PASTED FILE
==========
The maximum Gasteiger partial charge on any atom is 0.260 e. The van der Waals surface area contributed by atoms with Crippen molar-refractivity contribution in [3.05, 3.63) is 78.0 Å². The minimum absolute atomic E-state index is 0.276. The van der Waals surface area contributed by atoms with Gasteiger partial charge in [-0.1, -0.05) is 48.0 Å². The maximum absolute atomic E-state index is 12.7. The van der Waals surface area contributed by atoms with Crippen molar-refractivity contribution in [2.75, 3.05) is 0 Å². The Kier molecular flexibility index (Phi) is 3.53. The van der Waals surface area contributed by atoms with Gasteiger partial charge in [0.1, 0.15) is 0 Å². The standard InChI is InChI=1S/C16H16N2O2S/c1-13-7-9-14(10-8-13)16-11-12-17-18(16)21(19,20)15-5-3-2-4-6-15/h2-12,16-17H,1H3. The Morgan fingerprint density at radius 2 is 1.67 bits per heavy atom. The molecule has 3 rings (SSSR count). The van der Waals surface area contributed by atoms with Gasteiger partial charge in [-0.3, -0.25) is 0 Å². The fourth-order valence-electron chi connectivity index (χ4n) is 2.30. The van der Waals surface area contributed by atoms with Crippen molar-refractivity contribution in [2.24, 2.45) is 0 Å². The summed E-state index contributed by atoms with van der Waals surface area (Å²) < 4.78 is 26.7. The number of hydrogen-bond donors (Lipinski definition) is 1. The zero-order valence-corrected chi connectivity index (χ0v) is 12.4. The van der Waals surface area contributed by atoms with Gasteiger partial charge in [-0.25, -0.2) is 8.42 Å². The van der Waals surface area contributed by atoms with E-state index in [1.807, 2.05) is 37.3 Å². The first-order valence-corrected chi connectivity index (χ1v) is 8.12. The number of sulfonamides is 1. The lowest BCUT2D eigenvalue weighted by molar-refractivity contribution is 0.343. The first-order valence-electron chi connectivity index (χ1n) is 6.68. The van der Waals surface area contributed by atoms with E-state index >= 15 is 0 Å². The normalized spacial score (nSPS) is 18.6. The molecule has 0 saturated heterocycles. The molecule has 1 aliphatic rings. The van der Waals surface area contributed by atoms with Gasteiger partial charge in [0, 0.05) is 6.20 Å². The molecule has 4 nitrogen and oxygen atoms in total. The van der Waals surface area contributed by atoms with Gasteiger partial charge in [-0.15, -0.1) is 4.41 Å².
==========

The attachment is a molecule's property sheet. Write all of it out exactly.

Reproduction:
The maximum Gasteiger partial charge on any atom is 0.260 e. The van der Waals surface area contributed by atoms with Crippen molar-refractivity contribution in [3.05, 3.63) is 78.0 Å². The minimum absolute atomic E-state index is 0.276. The van der Waals surface area contributed by atoms with Gasteiger partial charge in [-0.1, -0.05) is 48.0 Å². The maximum absolute atomic E-state index is 12.7. The van der Waals surface area contributed by atoms with Crippen molar-refractivity contribution in [2.75, 3.05) is 0 Å². The Kier molecular flexibility index (Phi) is 3.53. The van der Waals surface area contributed by atoms with Gasteiger partial charge in [0.1, 0.15) is 0 Å². The standard InChI is InChI=1S/C16H16N2O2S/c1-13-7-9-14(10-8-13)16-11-12-17-18(16)21(19,20)15-5-3-2-4-6-15/h2-12,16-17H,1H3. The Morgan fingerprint density at radius 2 is 1.67 bits per heavy atom. The molecule has 3 rings (SSSR count). The van der Waals surface area contributed by atoms with Gasteiger partial charge in [-0.3, -0.25) is 0 Å². The fourth-order valence-electron chi connectivity index (χ4n) is 2.30. The van der Waals surface area contributed by atoms with Crippen molar-refractivity contribution in [2.24, 2.45) is 0 Å². The summed E-state index contributed by atoms with van der Waals surface area (Å²) < 4.78 is 26.7. The number of hydrogen-bond donors (Lipinski definition) is 1. The zero-order valence-corrected chi connectivity index (χ0v) is 12.4. The van der Waals surface area contributed by atoms with Gasteiger partial charge in [-0.25, -0.2) is 8.42 Å². The van der Waals surface area contributed by atoms with E-state index in [1.807, 2.05) is 37.3 Å². The first-order valence-corrected chi connectivity index (χ1v) is 8.12. The number of sulfonamides is 1. The lowest BCUT2D eigenvalue weighted by molar-refractivity contribution is 0.343. The first-order valence-electron chi connectivity index (χ1n) is 6.68. The van der Waals surface area contributed by atoms with E-state index >= 15 is 0 Å². The normalized spacial score (nSPS) is 18.6. The molecule has 0 saturated heterocycles. The molecule has 1 aliphatic rings. The van der Waals surface area contributed by atoms with Gasteiger partial charge in [0, 0.05) is 6.20 Å². The molecule has 4 nitrogen and oxygen atoms in total. The van der Waals surface area contributed by atoms with Gasteiger partial charge in [-0.15, -0.1) is 4.41 Å².